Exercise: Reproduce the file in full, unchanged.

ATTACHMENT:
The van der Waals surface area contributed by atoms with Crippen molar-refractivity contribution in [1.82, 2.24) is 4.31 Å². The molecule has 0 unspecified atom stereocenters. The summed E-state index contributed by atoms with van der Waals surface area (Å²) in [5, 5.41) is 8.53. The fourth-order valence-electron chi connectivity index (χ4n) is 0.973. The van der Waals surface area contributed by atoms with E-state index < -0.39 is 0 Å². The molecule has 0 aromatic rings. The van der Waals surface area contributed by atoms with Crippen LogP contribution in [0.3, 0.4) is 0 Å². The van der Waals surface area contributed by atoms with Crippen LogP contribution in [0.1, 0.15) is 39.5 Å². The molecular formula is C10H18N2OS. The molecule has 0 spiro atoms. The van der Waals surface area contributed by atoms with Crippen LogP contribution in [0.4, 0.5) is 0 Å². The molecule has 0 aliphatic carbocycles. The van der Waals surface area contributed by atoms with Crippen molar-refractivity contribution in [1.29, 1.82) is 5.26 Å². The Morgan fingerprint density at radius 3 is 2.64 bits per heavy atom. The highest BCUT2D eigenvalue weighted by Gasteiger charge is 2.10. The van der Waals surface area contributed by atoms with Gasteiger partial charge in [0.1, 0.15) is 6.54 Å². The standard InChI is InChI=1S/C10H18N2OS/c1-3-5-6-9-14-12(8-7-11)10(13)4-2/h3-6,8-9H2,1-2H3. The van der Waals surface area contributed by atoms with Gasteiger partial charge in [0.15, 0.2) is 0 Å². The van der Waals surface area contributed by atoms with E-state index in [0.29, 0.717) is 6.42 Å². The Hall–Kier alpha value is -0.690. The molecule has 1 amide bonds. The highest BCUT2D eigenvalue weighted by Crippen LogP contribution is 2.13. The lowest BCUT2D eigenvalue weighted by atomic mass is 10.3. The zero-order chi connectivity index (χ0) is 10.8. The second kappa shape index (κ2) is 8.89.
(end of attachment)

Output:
The van der Waals surface area contributed by atoms with Crippen molar-refractivity contribution in [1.82, 2.24) is 4.31 Å². The molecule has 0 unspecified atom stereocenters. The summed E-state index contributed by atoms with van der Waals surface area (Å²) in [5, 5.41) is 8.53. The fourth-order valence-electron chi connectivity index (χ4n) is 0.973. The van der Waals surface area contributed by atoms with E-state index < -0.39 is 0 Å². The molecule has 0 aromatic rings. The van der Waals surface area contributed by atoms with Crippen LogP contribution in [0.3, 0.4) is 0 Å². The van der Waals surface area contributed by atoms with Crippen LogP contribution in [0.1, 0.15) is 39.5 Å². The molecular formula is C10H18N2OS. The molecule has 0 spiro atoms. The van der Waals surface area contributed by atoms with Crippen LogP contribution in [0.4, 0.5) is 0 Å². The molecule has 0 aliphatic carbocycles. The van der Waals surface area contributed by atoms with Crippen molar-refractivity contribution in [1.29, 1.82) is 5.26 Å². The Morgan fingerprint density at radius 3 is 2.64 bits per heavy atom. The highest BCUT2D eigenvalue weighted by Gasteiger charge is 2.10. The van der Waals surface area contributed by atoms with Gasteiger partial charge in [0.1, 0.15) is 6.54 Å². The standard InChI is InChI=1S/C10H18N2OS/c1-3-5-6-9-14-12(8-7-11)10(13)4-2/h3-6,8-9H2,1-2H3. The van der Waals surface area contributed by atoms with Gasteiger partial charge in [0.15, 0.2) is 0 Å². The van der Waals surface area contributed by atoms with E-state index in [0.29, 0.717) is 6.42 Å². The Hall–Kier alpha value is -0.690. The molecule has 1 amide bonds. The highest BCUT2D eigenvalue weighted by Crippen LogP contribution is 2.13. The lowest BCUT2D eigenvalue weighted by atomic mass is 10.3. The zero-order chi connectivity index (χ0) is 10.8. The second kappa shape index (κ2) is 8.89.